information is further processed. The cochlear nucleus is the first site of neural processing,

followed by the superior olivary complex located in the pons, and then processed in the

inferior colliculus at the midbrain. The neural information ends up at the relay center of the

brain, called the thalamus. The info is then passed to the primary auditory cortex of the

brain, situated in the temporal lobe.

Primary Auditory Cortex: The primary auditory cortex receives auditory information from

the thalamus. The left posterior superior temporal gyrus is responsible for the perception of

sound, and in itthe primary auditory cortex is the region where the attributes of sound

(pitch, rhythm, frequency, etc.) are processed.

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Q.3 Define pure tone. What are the properties of pure tone audiometer and its

functions?

Answer:

A pure tone is a tone with a sinusoidal waveform; this is, a sine wave of any frequency,

phase, and amplitude. A sine wave is characterized by its frequency, the number of cycles

per second, its amplitude, the size of each cycle, and its phase that indicates the time

alignment relative to a zero-time reference point. A pure tone has the property – unique

among real-valued wave shapes – that its wave shape is unchanged by linear time-invariant

systems; that is, only the phase and amplitude change between such a system’s pure-tone

input and its output.

Sine and cosine waves can be used as basic building blocks of more complex waves. A pure

tone of any frequency and phase can be decomposed into, or built up from, a sine wave

and a cosine wave of that frequency. As additional sine waves having different frequencies

are combined, the waveform transforms from a sinusoidal shape into a more complex

shape. Sound localization is often more difficult with pure tones than with other sounds.

Properties of pure tone audiometer and its functions:

Audiometry consists of tests of function of the hearing mechanism. This includes tests of

mechanical sound transmission (middle ear function), neural sound transmission (cochlear

function), and speech discrimination ability (central integration). A complete evaluation of a

patient’s hearing must be done by trained personnel using instruments designed specifically

for this purpose. Pure tones (single frequencies) are used to test air and bone conduction.

These and speech testing are done with an audiometer. The audiometer is an electric

instrument consisting of a pure tone generator, a bone conduction oscillator for measuring

cochlear function, an attenuator for varying loudness, a microphone for speech testing, and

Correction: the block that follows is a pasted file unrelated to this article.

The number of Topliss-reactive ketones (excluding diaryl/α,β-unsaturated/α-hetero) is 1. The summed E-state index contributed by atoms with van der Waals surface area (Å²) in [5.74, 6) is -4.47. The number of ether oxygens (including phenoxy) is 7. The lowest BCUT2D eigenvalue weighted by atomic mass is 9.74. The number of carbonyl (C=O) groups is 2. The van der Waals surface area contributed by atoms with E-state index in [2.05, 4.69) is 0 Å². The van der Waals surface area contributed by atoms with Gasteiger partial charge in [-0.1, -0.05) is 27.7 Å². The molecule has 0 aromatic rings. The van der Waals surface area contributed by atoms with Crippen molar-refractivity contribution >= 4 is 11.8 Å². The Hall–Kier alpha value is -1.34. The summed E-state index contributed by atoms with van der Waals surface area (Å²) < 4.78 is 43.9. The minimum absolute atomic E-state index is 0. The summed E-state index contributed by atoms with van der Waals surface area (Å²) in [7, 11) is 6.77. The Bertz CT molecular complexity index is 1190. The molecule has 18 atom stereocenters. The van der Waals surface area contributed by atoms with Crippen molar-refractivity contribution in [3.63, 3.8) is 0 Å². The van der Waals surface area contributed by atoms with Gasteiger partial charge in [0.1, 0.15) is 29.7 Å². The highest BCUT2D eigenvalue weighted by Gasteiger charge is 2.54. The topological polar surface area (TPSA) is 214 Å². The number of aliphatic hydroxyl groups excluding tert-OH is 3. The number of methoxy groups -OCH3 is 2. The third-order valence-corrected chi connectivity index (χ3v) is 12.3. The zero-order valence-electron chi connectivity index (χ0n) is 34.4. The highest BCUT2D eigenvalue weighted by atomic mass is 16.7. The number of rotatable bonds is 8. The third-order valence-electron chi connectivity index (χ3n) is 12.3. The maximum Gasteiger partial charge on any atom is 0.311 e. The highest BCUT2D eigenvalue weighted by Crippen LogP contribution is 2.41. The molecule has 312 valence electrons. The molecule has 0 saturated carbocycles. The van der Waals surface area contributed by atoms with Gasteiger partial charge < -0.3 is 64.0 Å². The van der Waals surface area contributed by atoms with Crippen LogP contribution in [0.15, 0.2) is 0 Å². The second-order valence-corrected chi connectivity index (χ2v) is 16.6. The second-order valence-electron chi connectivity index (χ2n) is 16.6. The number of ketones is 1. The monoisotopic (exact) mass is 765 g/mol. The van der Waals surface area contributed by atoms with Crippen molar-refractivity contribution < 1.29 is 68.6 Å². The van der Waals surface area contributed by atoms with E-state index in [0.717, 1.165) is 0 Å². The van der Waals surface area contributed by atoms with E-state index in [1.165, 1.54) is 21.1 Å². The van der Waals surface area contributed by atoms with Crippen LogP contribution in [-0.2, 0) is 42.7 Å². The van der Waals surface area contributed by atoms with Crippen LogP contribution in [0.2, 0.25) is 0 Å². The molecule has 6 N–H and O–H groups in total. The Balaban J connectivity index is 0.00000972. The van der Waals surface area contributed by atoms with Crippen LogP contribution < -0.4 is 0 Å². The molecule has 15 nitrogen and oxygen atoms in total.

earphones for air conduction testing.

Other tests include impedance audiometry, which measures the mobility and air pressure of

the middle ear system and middle ear (stapedial) reflexes, and auditory brainstem response

(ABR), which measures neural transmission time from the cochlea through the brainstem.

Pure tone audiometry (PTA) is the key hearing test used to identify hearing threshold levels

of an individual, enabling determination of the degree, type and configuration of a hearing

loss and thus providing a basis for diagnosis and management. PTA is a subjective,

behavioural measurement of a hearing threshold, as it relies on patient responses to pure

tone stimuli. Therefore, PTA is only used on adults and children old enough to cooperate

with the test procedure. As with most clinical tests, calibration of the test environment, the

equipment and the stimuli to ISO standards is needed before testing proceeds. PTA only

measures audibility thresholds, rather than other aspects of hearing such as sound

localization and speech recognition. However, there are benefits to using PTA over other

forms of hearing test, such as click auditory brainstem response (ABR). PTA provides ear

specific thresholds, and uses frequency specific pure tones to give place specific responses,

so that the configuration of a hearing loss can be identified. As PTA uses both air and bone

conduction audiometry, the type of loss can also be identified via the air-bone gap.

Although PTA has many clinical benefits, it is not perfect at identifying all losses, such as

‘dead regions’ of the cochlea and neuropathies such as auditory processing disorder (APD).

This raises the question of whether or not audiograms accurately predict someone’s

perceived degree of disability.

PTA procedural standards

There are both international and British standards regarding the PTA test protocol. The

British Society of Audiology (BSA) is responsible for publishing the recommended

procedure for PTA, as well as many other audiological procedures. The British

recommended procedure is based on international standards. Although there are some

differences, the BSA-recommended procedures are in accordance with BS EN ISO 8253-1,

which is the international standard for PTA established by the International Organization for

Standardization. The BSA-recommended procedures provide a “best practice” test protocol

for professionals to follow, increasing validity and allowing standardisation of results across

Britain. The British Society of Audiology. Recommended Procedure: Pure Tone air and bone

conduction threshold audiometry with and without masking and determination of

uncomfortable loudness levels.

Variations

There are cases where conventional PTA is not an appropriate or effective method of

threshold testing. Procedural changes to the conventional test method may be necessary

with populations who are unable to cooperate with the test in order to obtain hearing

thresholds. Sound field audiometry may be more suitable when patients are unable to wear

earphones, as the stimuli are usually presented by loudspeaker. A disadvantage of this

method is that although thresholds can be obtained, results are not ear specific. In addition,

response to pure tone stimuli may be limited, because in a sound field pure tones create